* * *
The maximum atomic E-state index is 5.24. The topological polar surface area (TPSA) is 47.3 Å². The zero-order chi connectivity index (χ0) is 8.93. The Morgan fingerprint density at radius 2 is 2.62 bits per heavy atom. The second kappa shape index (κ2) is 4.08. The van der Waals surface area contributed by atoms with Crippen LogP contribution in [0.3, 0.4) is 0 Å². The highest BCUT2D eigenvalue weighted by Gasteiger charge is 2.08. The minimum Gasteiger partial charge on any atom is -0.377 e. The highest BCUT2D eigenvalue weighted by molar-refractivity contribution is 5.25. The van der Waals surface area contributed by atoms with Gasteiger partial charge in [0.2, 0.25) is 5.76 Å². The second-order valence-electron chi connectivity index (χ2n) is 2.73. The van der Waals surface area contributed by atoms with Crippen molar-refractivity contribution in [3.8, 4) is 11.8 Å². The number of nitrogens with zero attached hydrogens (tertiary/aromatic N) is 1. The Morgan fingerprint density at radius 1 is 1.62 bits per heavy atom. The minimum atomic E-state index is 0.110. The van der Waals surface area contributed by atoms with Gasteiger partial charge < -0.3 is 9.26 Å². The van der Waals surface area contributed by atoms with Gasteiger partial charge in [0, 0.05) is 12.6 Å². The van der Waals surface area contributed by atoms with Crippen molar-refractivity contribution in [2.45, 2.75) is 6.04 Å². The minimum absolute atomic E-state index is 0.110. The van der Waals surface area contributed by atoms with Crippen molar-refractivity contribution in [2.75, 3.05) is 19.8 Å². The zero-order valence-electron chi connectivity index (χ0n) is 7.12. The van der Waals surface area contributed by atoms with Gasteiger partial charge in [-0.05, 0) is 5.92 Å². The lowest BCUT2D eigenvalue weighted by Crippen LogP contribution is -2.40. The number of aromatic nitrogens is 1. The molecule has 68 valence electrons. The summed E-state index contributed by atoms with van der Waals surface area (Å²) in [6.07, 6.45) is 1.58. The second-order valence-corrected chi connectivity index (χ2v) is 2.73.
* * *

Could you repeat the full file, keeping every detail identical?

The maximum atomic E-state index is 5.24. The topological polar surface area (TPSA) is 47.3 Å². The zero-order chi connectivity index (χ0) is 8.93. The Morgan fingerprint density at radius 2 is 2.62 bits per heavy atom. The second kappa shape index (κ2) is 4.08. The van der Waals surface area contributed by atoms with Crippen LogP contribution in [0.3, 0.4) is 0 Å². The highest BCUT2D eigenvalue weighted by Gasteiger charge is 2.08. The minimum Gasteiger partial charge on any atom is -0.377 e. The highest BCUT2D eigenvalue weighted by molar-refractivity contribution is 5.25. The van der Waals surface area contributed by atoms with Gasteiger partial charge in [0.2, 0.25) is 5.76 Å². The second-order valence-electron chi connectivity index (χ2n) is 2.73. The van der Waals surface area contributed by atoms with Crippen molar-refractivity contribution in [3.8, 4) is 11.8 Å². The number of nitrogens with zero attached hydrogens (tertiary/aromatic N) is 1. The Morgan fingerprint density at radius 1 is 1.62 bits per heavy atom. The minimum atomic E-state index is 0.110. The van der Waals surface area contributed by atoms with Gasteiger partial charge < -0.3 is 9.26 Å². The van der Waals surface area contributed by atoms with Gasteiger partial charge in [0, 0.05) is 12.6 Å². The van der Waals surface area contributed by atoms with Crippen molar-refractivity contribution in [2.45, 2.75) is 6.04 Å². The minimum absolute atomic E-state index is 0.110. The van der Waals surface area contributed by atoms with Crippen molar-refractivity contribution in [2.75, 3.05) is 19.8 Å². The zero-order valence-electron chi connectivity index (χ0n) is 7.12. The van der Waals surface area contributed by atoms with Gasteiger partial charge in [-0.05, 0) is 5.92 Å². The lowest BCUT2D eigenvalue weighted by Crippen LogP contribution is -2.40. The number of aromatic nitrogens is 1. The molecule has 68 valence electrons. The summed E-state index contributed by atoms with van der Waals surface area (Å²) in [6.07, 6.45) is 1.58. The second-order valence-corrected chi connectivity index (χ2v) is 2.73.